HMRC assistance with PVA VAT reconciliations

19th March 2021

By Steve South, Partner

Now we have a Brexit deal, we are in the midst of moulding our relationship with the EU. While details are being worked on, here are our tips for importing/exporting …

We wrote in January about how the rules have changed regarding VAT (view article here). Since then, as tax advisers, we have helped companies with their specific requirements as individual needs vary and some are more complex than others.

The Brexit agreement also affects import duty and the rules of origin, which businesses should understand in order to ensure they have the most cost-effective and efficient import and export systems.

Postponed Import VAT Accounting (PVA)

As outlined in our previous article, purchases of goods from EU member states are now classed as imports. This means that VAT is no longer declared in Box 2 of the VAT return. A new system called ‘Postponed Accounting’ has been implemented, which covers most imports received except low-value consignments.

If you already have a government gateway for HMRC, and a linked EORI number, the Monthly Postponed Import VAT Statements (MPIVS) should be available by the 6th of each month. These can be useful to reconcile imports against the VAT reverse entries in the VAT return for each quarter, as it’s completed.

It’s important to keep your MPIVS – you will need to remember to download them within six months from issue as they are only available online for six months.

NOTE: HMRC have reported a glitch on the first run of MPIVS (covering imports in January), saying some might include some February imports too. If this has happened, remove the February imports and save them for your February VAT return.

Rules of Origin

The basic ‘Rules of Origin’ are fairly straightforward. For example, if a UK company imports from, say, the USA but then forwards goods to an EU member state, then the origin of those goods would be the US.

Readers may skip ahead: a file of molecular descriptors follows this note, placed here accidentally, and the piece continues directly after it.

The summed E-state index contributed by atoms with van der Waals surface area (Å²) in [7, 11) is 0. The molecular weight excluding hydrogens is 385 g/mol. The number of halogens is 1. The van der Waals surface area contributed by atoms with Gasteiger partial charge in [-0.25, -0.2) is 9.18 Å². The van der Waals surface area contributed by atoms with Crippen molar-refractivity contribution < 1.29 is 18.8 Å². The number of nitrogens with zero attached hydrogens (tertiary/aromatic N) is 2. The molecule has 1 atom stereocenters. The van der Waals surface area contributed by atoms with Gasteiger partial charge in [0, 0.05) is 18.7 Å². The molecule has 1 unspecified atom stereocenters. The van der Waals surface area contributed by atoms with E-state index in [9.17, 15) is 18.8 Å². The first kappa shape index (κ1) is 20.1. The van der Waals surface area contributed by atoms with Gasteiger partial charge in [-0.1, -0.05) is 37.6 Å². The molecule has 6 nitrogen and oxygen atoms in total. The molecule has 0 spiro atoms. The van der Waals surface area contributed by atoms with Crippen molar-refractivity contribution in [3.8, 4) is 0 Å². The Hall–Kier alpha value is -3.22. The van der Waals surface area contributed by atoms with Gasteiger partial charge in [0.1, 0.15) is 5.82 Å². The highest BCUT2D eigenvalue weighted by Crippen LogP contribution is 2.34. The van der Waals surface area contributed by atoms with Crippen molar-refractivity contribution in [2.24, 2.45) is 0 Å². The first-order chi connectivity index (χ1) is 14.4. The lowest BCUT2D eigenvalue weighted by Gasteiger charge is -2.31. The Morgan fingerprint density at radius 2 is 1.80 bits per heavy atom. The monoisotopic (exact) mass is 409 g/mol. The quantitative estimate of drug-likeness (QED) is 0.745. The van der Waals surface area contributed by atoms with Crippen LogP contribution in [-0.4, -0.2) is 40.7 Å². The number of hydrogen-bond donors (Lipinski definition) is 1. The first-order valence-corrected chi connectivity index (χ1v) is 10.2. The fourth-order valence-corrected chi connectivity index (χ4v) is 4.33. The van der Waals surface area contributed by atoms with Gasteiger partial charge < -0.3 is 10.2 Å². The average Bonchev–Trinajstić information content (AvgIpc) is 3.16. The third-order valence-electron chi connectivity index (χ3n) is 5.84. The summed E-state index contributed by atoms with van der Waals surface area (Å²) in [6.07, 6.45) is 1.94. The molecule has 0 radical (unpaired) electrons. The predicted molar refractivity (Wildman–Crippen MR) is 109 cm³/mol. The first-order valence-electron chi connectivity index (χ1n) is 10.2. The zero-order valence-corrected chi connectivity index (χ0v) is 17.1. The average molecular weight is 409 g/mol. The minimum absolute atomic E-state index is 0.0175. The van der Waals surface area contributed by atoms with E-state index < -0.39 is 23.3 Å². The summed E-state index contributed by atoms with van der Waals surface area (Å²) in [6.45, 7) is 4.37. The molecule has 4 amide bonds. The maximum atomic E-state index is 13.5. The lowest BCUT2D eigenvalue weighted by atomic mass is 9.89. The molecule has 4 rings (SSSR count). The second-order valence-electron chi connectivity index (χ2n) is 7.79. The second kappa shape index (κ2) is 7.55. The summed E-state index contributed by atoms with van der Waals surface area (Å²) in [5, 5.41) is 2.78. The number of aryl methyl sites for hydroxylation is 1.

But it can get more complicated if a business imports something from, say, the US, that it then turns into something else before shipping it to the EU. If the original product has changed sufficiently in the UK then the origin may change to GB. There can be many technicalities involved depending on the scenario but it is important to sort them out, to save costs later.

Duty free deal

The import duty free deal is, theoretically, fairly simple for goods moving from the UK to the EU, or vice versa, which are of UK or EU origin.

Your UK business might, however, import goods that aren’t of UK or EU origin, to sell on in the EU. Import duty will apply to those goods when they’re received in the UK – but the duty could be applied again by customs when they arrive in the EU country. The importer of record is liable for paying the import duty and this may not be your company but your end customer in the EU. They may find themselves having to pay this, plus the purchase price and VAT – which could make it all rather expensive.

There may be ways around this – it might be possible to ‘cut out the middle man’ and send goods direct rather than importing them into the UK first. Or a business could hold some goods in the EU for EU-based customers, rather than sending from the UK.

Commodity codes and Incoterm instructions

To avoid delays and ensure the right people know what to do/pay when transporting goods businesses should:

• Ensure correct commodity codes are recorded that determine the duty payable.
• Provide freight (Incoterm) instructions.

The government was handling many aspects of the import/export scenario for SME firms for the last 40 years but now firms are having to figure this out and do the paperwork. We hope HMRC may help with more infrastructure for filing VAT abroad and further general support in the future.

Meanwhile, if you would like to discuss any aspects of importing and exporting after Brexit, please get in touch.

 

About the author

Steve joined Wise & Co in 1989 where he trained and qualified as a chartered accountant. He is now a general practice partner, as well as the firm’s IT partner. Steve’s experience spans a range of industry sectors and businesses of varying sizes. VAT and property remain of particular interest to him and he has advised many investors and developers alike on VAT planning and recovery. He has also been involved with many mergers and acquisitions and has assisted clients with the sale of their businesses.

 

 

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